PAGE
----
Waking up in the Black Hills, I could already feel the throngs of tourists encroaching.
I opted to skip stopping at Mt. Rushmore, and bought a coffee and bagel in the highly patriotic town of Keystone. Neither were stellar, but they were both adequate insofar as things inside my belly go.
Onward, I drove for two-ish hours into Wyoming, and onto my first destination, a certain famous butte.
Little Si was my choice for a first post-COVID hike.
Doing a bunch of hiking, then lazing around ill, and then trying not to push myself too meant that this was the first post-COVID mountain I'd climb, and I'd say it was a good choice.
It was fairly short, fairly moderate (though it has some steep and rocky sections), and.. only fairly crowded on this particular drizzly Saturday in February. I had thought about going elsewhere, but I had hoped the weather conditions would help ensure that the hike would be less crowded.
And so, I felt as though I was seeing my surroundings with fresh eyes again. The city was having moments of glorious sunshine in between fits of drizzliness. The temperature was rising, flowers were blooming. And fate compelled me to check out one of the city's most popular tourist attractions when I was looking at replacing my increasingly scratched glasses. (Yes, that's what two years of wiping condensation with my shirt when I entered an indoor space with a mask did to 'em.)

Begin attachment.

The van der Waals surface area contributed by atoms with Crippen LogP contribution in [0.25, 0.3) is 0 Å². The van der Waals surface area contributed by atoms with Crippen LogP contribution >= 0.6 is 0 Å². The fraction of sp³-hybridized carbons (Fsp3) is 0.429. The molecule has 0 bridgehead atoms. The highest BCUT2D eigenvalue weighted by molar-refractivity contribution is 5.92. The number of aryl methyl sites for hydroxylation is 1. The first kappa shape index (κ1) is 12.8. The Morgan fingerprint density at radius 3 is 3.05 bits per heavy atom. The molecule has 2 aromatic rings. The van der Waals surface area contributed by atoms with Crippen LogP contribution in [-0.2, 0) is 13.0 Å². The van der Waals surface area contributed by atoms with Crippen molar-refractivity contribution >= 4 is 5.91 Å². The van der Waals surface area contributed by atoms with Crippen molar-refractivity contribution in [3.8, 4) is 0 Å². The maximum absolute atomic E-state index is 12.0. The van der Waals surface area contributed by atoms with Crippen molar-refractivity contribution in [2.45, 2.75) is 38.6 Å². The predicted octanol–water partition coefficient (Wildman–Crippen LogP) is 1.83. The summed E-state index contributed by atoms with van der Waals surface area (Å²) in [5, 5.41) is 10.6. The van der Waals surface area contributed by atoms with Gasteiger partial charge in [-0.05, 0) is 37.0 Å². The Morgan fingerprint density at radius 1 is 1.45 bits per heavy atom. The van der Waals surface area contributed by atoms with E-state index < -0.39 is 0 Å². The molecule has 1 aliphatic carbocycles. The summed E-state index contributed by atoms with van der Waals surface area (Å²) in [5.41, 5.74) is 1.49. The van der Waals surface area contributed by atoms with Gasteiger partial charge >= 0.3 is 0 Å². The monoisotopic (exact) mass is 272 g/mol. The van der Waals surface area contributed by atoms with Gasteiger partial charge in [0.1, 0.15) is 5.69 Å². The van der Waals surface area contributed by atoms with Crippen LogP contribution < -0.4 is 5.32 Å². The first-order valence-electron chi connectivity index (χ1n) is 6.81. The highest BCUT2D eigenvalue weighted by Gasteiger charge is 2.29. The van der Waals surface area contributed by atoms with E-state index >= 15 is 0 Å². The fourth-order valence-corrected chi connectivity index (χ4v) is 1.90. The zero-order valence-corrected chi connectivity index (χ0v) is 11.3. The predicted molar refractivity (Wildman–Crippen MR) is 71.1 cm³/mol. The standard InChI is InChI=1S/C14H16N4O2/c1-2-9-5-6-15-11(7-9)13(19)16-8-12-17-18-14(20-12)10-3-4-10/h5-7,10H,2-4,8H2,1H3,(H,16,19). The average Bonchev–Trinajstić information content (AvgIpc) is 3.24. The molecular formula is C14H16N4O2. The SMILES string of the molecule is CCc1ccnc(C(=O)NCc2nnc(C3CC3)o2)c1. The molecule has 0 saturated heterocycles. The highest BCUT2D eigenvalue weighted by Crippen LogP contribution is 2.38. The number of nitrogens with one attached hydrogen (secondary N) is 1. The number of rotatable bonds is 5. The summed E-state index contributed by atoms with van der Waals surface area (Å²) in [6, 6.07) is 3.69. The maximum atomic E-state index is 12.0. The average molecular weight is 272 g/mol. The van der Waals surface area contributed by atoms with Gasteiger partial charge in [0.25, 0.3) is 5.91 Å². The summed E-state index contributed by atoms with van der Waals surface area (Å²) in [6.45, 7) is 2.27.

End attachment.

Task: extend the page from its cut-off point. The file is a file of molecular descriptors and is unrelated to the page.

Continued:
Besides this, of course, I've gotten sundry joys from birding and going on a few recent hikes, but those have (or shortly will have) their own posts.
This is my photographic perspective from various corners of the city. If things seem weird... it probably means that I'm experimenting.
We enter my fourteenth month (!?) of weekly photographic challenges.
This month's photographs represent my experiences, interests, and happenstances at least as much as they do the specific challenges.